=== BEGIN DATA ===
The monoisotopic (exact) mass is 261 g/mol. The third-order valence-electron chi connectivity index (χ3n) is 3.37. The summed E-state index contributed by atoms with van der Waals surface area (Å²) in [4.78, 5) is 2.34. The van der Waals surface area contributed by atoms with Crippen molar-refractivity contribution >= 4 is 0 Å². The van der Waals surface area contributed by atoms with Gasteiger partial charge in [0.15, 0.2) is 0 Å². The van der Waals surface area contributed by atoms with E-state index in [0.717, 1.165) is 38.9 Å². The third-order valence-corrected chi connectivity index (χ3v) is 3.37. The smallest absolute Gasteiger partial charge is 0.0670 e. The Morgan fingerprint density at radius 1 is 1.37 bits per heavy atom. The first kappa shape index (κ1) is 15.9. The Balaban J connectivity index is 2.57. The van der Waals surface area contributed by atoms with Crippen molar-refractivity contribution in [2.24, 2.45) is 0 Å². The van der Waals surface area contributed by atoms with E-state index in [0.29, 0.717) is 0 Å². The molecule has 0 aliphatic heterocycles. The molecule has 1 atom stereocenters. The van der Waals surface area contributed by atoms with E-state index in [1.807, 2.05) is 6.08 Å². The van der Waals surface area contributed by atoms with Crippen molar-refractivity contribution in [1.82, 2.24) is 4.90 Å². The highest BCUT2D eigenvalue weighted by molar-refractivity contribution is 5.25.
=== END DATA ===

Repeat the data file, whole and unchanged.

The monoisotopic (exact) mass is 261 g/mol. The third-order valence-electron chi connectivity index (χ3n) is 3.37. The summed E-state index contributed by atoms with van der Waals surface area (Å²) in [4.78, 5) is 2.34. The van der Waals surface area contributed by atoms with Crippen molar-refractivity contribution >= 4 is 0 Å². The van der Waals surface area contributed by atoms with Gasteiger partial charge in [0.15, 0.2) is 0 Å². The van der Waals surface area contributed by atoms with E-state index in [0.717, 1.165) is 38.9 Å². The third-order valence-corrected chi connectivity index (χ3v) is 3.37. The smallest absolute Gasteiger partial charge is 0.0670 e. The Morgan fingerprint density at radius 1 is 1.37 bits per heavy atom. The first kappa shape index (κ1) is 15.9. The Balaban J connectivity index is 2.57. The van der Waals surface area contributed by atoms with Crippen molar-refractivity contribution in [2.24, 2.45) is 0 Å². The van der Waals surface area contributed by atoms with E-state index in [0.29, 0.717) is 0 Å². The molecule has 0 aliphatic heterocycles. The molecule has 1 atom stereocenters. The van der Waals surface area contributed by atoms with E-state index in [1.807, 2.05) is 6.08 Å². The van der Waals surface area contributed by atoms with Crippen molar-refractivity contribution in [1.82, 2.24) is 4.90 Å². The highest BCUT2D eigenvalue weighted by molar-refractivity contribution is 5.25.